We would like to thank the following companies for supplying and supporting us with our test system hardware and equipment: AVADirect, GIGABYTE, Cooler Master, LSI, Corsair and Phanteks.
You can read more about TweakTown's Storage Product Testing Workstation and the procedures followed to test products in this article.
The new 2012 TweakTown Storage Test system is in full effect after a short validation period. I was very surprised at how quickly the system passed our tests for stability, performance and reliability. AVADirect came through again and supplied us with Intel's flagship processor, a true beast of engineering.
On the motherboard side GIGABYTE supplied us with two boards to get the system up and running. Our main requirement for 2012 was the need for four full length PCIe slots. We are now testing NAS servers with 10GbE Ethernet that is capable of delivering up to 800-1000MB/s of bandwidth. To reach those speeds on the client side we also require a RAID controller, the LSI 9265-8i is the best in class product for this purpose.
Reaching 1000MB/s for the OS is easier than it used to be with solid state drives. Running SSDs in RAID and keeping the performance high is another story all together. For this we chose to run eight Corsair Performance 3 drives. The Performance 3 Series use a very aggressive background garbage collection algorithm so performance stays constant even after an abusive cycle of tests.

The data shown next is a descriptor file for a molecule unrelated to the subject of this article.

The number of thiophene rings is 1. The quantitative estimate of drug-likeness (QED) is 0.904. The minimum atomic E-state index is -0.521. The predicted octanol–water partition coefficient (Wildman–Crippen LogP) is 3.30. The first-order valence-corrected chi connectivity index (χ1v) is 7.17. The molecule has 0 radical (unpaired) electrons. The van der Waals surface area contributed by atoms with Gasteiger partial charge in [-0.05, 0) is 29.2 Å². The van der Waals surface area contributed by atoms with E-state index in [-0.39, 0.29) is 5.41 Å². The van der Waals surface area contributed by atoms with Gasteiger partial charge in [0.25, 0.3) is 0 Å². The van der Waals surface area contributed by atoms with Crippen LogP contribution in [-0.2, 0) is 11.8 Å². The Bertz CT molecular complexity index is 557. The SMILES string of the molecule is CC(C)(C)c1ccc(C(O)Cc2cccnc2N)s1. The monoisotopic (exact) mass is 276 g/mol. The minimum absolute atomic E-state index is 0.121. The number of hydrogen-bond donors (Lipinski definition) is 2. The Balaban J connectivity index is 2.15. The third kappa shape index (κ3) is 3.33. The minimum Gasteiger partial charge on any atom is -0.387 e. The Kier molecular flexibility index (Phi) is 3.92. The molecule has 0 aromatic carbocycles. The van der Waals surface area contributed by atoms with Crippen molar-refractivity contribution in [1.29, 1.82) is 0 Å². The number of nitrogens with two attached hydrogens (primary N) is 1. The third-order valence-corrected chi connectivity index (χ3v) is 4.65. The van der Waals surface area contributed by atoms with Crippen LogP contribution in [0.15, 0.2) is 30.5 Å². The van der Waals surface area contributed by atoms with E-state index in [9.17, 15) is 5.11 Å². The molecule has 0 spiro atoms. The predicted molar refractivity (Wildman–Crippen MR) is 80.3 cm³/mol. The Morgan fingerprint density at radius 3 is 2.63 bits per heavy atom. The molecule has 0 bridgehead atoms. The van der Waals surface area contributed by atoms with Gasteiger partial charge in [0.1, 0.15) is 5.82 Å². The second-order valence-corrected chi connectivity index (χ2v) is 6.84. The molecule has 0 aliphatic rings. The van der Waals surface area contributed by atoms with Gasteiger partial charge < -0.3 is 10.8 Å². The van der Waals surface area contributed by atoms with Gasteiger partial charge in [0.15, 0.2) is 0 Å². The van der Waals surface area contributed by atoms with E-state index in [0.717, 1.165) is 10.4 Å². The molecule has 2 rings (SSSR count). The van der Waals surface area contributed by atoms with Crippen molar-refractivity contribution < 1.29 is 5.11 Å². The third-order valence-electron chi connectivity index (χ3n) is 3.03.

For the first time in six years I'm not running a Noctua CPU cooler. The Phanteks orange CPU cooler matches the orange on the motherboard and I wanted to see what other companies have to offer. I'm not disappointed in the cooler or its performance, but I did need to modify the cooler to fit the taller Corsair Vengeance memory.
ATTO Baseline Performance
Version and / or Patch Used: 2.34
ATTO is used by many disk manufacturers to determine the read and write speeds that will be presented to customers.
Using ATTO we achieved a marketing speed of nearly 470MB/s read and 205MB/s write. That is a fairly wide gap between read and write performance, but common on this type of architecture in smaller capacity drives. Peak performance is hardly the best way to judge performance as you will see in the fill testing today.